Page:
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Dennis Main Wilson: BECTU Interview Part 4 (1991)

Observations on the production and screening of 'Till Death Us Do Part'

Main image of Dennis Main Wilson: BECTU Interview Part 4 (1991)

The copyright of this recording and transcript is vested in the BECTU History Project. Dennis Main Wilson was interviewed by Alan Lawson with Norman Swallow in 1991.

1. Genesis and locations

DMW: In 1965 Johnny Speight and 1, Johnny Speight the author, well established, he had been writing a very successful series for commercial television, called the Arthur Haynes show, one of Britain's leading old-fashioned stand-up variety comedians, which had been a huge success. It ran for 10 years, there were over 150 shows and they are all still exist in the ITC library. We felt, this is jumping back knowing that already I'd started to The Goon Show, I'd done Hancock's Half Hour, I'd done the first all girls show, The Rag Trade which was about trade unions. I'd done some wild shows, all experimental so far and this is going to be the big one. And we'd decided a) that Homo sapiens is a load of lazy rubbish, give God full marks for trying but he won't be promoted next week. In that it appeared to us that homo sapiens was a liar, a cheat, a bigot, a liar, a materialistic greedy bastard and really wasn't worth two penneth of cold water, especially if you're British, and especially if you're Cockney. So we invented Alf Garnett.

We did a flight over Wapping in a chopper. To save money we hopped aboard some body else's, Shell UK paid for it not us.

NS: This is you and Johnny Speight

DMW: This is me and Johnny. Looking for an area which would encompass all the location sequences, the area as we were going to describe. And it had to have a bit of a playing field, a pub round the comer, a church not too far away. It had got to be near the docks, got to be near the river. It had to be in Wapping High Street if possible. So we did that. And we then persuaded them to let us go back to opposite Big Ben, and I said to the pilot when I say go split us from opposite Big Ben to the end of Wapping High Street, where it becomes a dog leg and becomes Garnett Street, where the cement Silo is. He got that and we did it in one minute 23 seconds which is brilliant because it's one minute 43 for Big Ben to strike the hour and chime 11, and that was the opening titles if you remember. That was that.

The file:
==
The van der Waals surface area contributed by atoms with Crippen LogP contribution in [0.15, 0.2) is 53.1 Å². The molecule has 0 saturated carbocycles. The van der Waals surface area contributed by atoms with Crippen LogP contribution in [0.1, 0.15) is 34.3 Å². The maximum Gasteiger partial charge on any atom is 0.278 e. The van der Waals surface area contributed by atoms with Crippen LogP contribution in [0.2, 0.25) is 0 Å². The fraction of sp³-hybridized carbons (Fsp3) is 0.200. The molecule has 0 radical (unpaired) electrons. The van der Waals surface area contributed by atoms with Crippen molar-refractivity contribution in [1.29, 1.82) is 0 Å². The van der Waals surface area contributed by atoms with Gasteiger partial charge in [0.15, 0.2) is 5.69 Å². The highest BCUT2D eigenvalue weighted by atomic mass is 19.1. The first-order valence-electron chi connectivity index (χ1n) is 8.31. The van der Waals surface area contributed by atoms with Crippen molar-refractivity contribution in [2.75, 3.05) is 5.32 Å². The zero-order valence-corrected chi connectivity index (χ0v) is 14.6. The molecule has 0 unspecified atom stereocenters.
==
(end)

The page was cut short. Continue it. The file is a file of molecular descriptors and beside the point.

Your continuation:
So we'd established the area and then I called in my set designer to discuss what kind of house they lived in. And it was to be a 12 ft square front room with a scullery out the back, with an earthenware sink, a bath in the scullery with a lid on where you keep all the crockery, a copper where you heat up all the hot water to hand bale the water into the bath and run the cold tap, and a bog out the back, and a tiny garden, and a front door that opened into a hall and the stairs go straight up and you turn left into the front room. In the front room there's got to be a two-seater settee, two armchairs, a piano, a dining table, four chairs and a sideboard, in a 12 ft square room. Which as you know, that became our trademark, that was it. That in fact was the exact floor plan and the furniture arrangement of my mum and dad's house, and they never have spotted it. And they thought the Garnett family lived in the most dreadful circumstances.